one of them, but I wouldn't have anything to do with mud brick.''
"Gentlemen,'' I remarked,
walking up the steps, "I realise you are discussing an earth
building for which I have applied for a permit.
"Perhaps these books
from the Experimental Building Station will assist you in your
"They all grabbed a
copy, and the Shire President, who had retired into the building,
hurried out and snatched his up too.
"The result was that
they approved the building and, in doing so, opened the door
to the concepts and possibilities of environmental building in
Australia," wrote Knox, adding: "I have been occupied
with it ever since.''
Knox knew a lot about architecture,
and his greatest heroes were architects:
"I drew my inspiration
from the two greatest architects Australia has known -- Francis
Greenway and Walter Burley Griffin.
"Both were foreigners,
and both, I believe, were artists whose inspiration was set on
fire by the same unique qualities of our timeless landscape.
"They were essentially
environmental planners, as their work continually expresses.
They understood the power and universality of the Australian
sun to which they gave homage in the pattern and flow of their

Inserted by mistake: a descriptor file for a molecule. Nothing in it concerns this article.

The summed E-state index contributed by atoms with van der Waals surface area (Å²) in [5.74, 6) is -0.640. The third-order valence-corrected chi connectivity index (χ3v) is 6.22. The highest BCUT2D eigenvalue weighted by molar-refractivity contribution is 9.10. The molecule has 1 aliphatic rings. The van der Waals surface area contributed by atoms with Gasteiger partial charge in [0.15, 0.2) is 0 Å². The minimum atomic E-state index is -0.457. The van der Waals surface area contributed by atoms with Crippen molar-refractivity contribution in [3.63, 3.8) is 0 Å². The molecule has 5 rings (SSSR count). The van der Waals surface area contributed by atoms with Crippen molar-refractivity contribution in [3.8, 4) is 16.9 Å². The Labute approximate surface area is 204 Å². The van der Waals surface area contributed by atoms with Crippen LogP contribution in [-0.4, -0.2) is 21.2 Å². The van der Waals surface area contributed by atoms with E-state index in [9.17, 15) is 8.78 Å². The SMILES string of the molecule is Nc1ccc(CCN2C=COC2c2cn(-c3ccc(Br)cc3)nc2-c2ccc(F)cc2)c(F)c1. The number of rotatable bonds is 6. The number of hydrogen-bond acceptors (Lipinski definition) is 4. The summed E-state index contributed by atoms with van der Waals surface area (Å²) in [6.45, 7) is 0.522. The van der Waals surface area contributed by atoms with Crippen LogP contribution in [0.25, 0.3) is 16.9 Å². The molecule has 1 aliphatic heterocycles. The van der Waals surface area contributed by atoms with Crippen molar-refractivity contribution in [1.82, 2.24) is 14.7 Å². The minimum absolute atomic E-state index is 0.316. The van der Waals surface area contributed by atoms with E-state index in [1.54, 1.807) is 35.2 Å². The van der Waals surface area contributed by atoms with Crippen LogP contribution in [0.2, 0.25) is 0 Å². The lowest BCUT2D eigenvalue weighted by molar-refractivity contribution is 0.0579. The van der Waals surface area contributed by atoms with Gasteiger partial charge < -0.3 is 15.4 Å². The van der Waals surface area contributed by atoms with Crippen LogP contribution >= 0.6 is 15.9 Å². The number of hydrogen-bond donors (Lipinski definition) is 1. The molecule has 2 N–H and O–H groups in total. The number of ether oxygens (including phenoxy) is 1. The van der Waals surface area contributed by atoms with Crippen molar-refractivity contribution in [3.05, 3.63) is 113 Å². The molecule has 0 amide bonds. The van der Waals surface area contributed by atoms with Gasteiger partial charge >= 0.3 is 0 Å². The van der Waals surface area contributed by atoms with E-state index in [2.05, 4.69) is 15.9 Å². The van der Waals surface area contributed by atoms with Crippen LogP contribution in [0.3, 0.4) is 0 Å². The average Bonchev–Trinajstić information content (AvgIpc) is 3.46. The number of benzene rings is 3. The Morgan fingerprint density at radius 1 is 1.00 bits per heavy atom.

brick work and design, and in their buildings generally.
"These continually express
the interplay of sunlight and shadow.
Both were in essence broad landscape architects of the style
and power of England's famous 18th century landscape creators.
"The relationship of
Greenway's St Matthew's Church with its monumental tower, built
on an escarpment at the ancient town of Windsor, and the verticality
of the Blue Mountains some six miles away across the Hawkesbury
River, is a tour de force of environmental planning that makes
it the greatest building conceived in Australia," Knox wrote.
"He achieved a total
relationship between the structure and the landscape.
Griffin resided in Australia during the jazz age of the 20s and
many failed to understand the purposes behind his patterned buildings
at that time.
"His unerring sense
of proportion and his rediscovery of the sense of the cave in
the Australian landscape have outlasted his critics.
"His major work, Canberra,
with its vision of lakes and horizontal space, took 50 years
to materialise. As the prejudice and smallness of mind that infects
conforming Australians relaxed, a true visual city emerged. Today